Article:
I was recently quoted in CoinDesk using Horcruxes to explain Bitcoin to JK Rowling, author of the Harry Potter series:
As we all know, Voldemort’s downfall was a result of an insufficient number and distribution of Horcruxes. Had he created and distributed 10,000 Horcruxes across the world, Harry’s job would have been significantly more challenging. Luckily for the wizarding world, creating Horcruxes is literally life sucking and difficult to execute.
Contrast this to the death of the Night King from the Game of Thrones. The resurrection of White Walkers took seconds and required zero expenditure. Luckily for the human race, the stabbing of the Night King also caused the entire army of White Walkers to be wiped out. Press play for a replay of the famous scene:
What can we learn from two of the most iconic fantasy novels of my generation? The Game of Thrones series show that no matter how distributed an army is, a centralized governance system with a known single attack vector is vulnerable and can be shut down (see e.g., Liberty Reserve). The Harry Potter series show that in order to reach censorship resistant levels of decentralization, the cost of running nodes needs to remain easy and cheap enough to spin up.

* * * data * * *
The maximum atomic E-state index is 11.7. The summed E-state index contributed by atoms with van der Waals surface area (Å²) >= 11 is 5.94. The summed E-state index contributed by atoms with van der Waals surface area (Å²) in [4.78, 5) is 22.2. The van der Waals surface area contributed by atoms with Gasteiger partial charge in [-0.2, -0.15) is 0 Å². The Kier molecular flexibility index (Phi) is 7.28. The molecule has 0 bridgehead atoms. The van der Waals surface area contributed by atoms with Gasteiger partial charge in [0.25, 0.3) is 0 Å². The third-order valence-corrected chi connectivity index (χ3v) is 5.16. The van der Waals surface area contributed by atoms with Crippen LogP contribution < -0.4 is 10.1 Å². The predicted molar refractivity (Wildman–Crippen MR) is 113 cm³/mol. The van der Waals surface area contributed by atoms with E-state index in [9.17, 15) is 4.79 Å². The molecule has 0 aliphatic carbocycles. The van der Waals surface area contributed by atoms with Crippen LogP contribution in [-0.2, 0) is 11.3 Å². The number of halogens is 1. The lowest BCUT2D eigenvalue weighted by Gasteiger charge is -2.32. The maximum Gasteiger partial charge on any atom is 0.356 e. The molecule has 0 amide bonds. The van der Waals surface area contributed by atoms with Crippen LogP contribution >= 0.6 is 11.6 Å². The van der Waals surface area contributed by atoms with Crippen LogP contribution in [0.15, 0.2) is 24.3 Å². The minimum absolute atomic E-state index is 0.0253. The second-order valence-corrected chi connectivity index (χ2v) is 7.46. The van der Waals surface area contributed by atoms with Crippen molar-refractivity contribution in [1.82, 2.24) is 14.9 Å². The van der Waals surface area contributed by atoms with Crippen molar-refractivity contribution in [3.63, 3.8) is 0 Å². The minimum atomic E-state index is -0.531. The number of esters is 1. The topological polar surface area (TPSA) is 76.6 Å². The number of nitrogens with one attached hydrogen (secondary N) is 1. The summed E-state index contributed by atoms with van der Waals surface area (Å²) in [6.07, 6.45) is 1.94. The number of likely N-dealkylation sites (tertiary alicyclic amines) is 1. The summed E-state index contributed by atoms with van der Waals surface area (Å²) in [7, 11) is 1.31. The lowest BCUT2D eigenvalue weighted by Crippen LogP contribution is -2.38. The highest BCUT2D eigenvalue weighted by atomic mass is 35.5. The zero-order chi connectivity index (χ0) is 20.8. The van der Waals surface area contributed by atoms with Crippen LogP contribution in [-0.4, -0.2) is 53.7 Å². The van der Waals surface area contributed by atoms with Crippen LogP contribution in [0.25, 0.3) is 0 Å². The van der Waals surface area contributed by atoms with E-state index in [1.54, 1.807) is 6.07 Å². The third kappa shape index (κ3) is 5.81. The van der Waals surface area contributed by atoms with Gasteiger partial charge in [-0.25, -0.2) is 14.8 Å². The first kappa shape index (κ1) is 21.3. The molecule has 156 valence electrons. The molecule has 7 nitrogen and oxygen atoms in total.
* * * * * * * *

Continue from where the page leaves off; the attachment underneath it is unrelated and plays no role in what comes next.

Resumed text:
JK Rowling claims that she cannot and will not ever understand Bitcoin. She probably just doesn’t know it yet, but perhaps she actually does understand the ideology of Bitcoin and cryptocurrencies more than she thinks she does. She created the concept of decentralizing and distributing one’s soul into fragments with the goal of becoming immortal and unstoppable years before Satoshi Nakamoto published the Bitcoin Whitepaper.
“Well, you split your soul, you see, and hide part of it in an object outside the body. Then, even if one’s body is attacked or destroyed, one cannot die, for part of the soul remains earthbound and undamaged.” – Harry Potter and the Half-Blood Prince (2005)